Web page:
Thursday, November 29, 2012

Does AI engage in behavioralism? Chomsky says yes

Noam Chomsky, a long and persistent critic of artificial intelligence, says yes, or that it at least engages in the equivalent thereof, as related in this extended interview with the Atlantic.

If he is right, and I think he’s at least in the right ballpark, I think this arguably explains why AI, for all its self-touting, is the biggest research science and technology failure this side of peaceful fusion power. Indeed, progress on the two shares a remarkably similar arc.

Noam Chomsky/From The Atlantic
The interview is indeed worth a read. It’s in-depth, and as the Atlantic editor-reporter notes, it’s rare these days, because everybody wants to interview Chomsky on political topics, not scientific ones.

Beyond his “behaviorist” comments, he suggests AI researchers, and at least some people in fields such as his own cognitive science, are still doing research on mind and intelligence at what might be called the wrong level of abstraction. It brings to mind Dan Dennett’s comment (ironic at times, given Dennett) of “greedy reductionism.”

It also brings to mind Paul Davies’ book “The Eerie Silence,” which criticizes SETI, the Search for Extra-Terrestrial Intelligence, for various blinders it may be wearing in its search.

Chomsky, in the interview, also veers at least a bit into his home turf of linguistics. As part of that, he doesn’t have a lot of good to say about Bayesian statistics.

He says there are better ways for us to try to understand the “noise” with which we are bombarded on a daily basis.

I have to agree from a different, folk-level point of view.

To me, Bayesian statistics seems like “the hip thing” for pop and semi-pop observers of human cultural sociology. All it needs is a new book by Malcolm Gladwell.

From there, he ties linguistics back to cognitive science. And, hits the nail on the head, in my opinion:
It's worth remembering that with regard to cognitive science, we're kind of pre-Galilean, just beginning to open up the subject.
He notes that, with the likes of Paracelsus, natural philosophy before Galileo, in the hands of the likes of Paracelsus, was quasi-experimental. It had certainly become more empirical than the philosophical speculation of the Greeks. But, things like the null hypothesis, or the idea of using any particular hypothesis to direct experimentation, weren’t fully there.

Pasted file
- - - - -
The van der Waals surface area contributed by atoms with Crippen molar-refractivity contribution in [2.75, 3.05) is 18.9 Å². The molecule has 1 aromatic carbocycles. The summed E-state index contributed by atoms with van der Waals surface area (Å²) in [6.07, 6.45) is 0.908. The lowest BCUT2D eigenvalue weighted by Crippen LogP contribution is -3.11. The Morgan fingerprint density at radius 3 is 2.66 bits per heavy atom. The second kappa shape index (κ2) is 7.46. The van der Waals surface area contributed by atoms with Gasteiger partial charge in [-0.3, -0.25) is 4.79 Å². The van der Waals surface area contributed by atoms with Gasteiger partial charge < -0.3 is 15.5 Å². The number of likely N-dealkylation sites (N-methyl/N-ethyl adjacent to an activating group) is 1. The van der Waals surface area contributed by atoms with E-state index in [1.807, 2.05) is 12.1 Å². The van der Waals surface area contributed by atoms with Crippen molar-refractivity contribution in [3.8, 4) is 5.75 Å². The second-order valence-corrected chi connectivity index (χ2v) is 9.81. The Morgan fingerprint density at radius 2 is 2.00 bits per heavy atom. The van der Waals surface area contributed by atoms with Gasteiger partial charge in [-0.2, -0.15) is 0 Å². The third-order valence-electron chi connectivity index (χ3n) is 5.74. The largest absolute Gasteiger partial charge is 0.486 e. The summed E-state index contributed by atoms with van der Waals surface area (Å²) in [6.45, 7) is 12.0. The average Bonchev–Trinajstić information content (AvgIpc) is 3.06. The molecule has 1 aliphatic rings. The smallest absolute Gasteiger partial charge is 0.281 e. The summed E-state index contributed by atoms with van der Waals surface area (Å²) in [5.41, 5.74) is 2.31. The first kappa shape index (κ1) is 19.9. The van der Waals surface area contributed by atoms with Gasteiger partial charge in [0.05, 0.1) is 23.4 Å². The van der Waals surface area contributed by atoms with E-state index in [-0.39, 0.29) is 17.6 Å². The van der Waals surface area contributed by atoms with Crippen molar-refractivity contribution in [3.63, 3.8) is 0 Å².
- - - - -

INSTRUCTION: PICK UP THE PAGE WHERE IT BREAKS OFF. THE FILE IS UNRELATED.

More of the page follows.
Chomsky goes on to question issues related to algorithms. Again, I broadly agree with him. In a more technical way, certainly, than me, he appears to question the issue of claiming that mental processes in general, and especially those that would give us what we would call an intelligent consciousness, can be reduced to, or framed in terms of, algorithms. Indeed, when asked about it, in relation to some particular research and mental modeling, he specifically rejects the need for algorithms.

It sounds like in both cognitive science and artificial intelligence, if not already, Chomsky could soon become about as controversial as he is on U.S. foreign policy.

But, don’t stop there. Chomsky, getting into his theories of language, and with a nod to Wittgenstein, argues that something analogous to language could be used as part of new attempts to understand bodily systems, such as, say, how the immune system works. It’s true that biology already talks about things such as “signaling,” but in the past, it’s seemed to use these words and phrases anthropomorphically, and Chomsky is saying, “take the next step.”

Anyway, I’m just scratching the surface of my analysis, both in terms of how much of the interview I’m analyzing and how much analysis I’m putting forth. Go read the full thing yourself.

Let me just add that he closes by saying something else I agree with, and that I read Steve Toulmin saying 15 years or so ago: Scientists still need philosophers of science challenging them, now perhaps more than ever.

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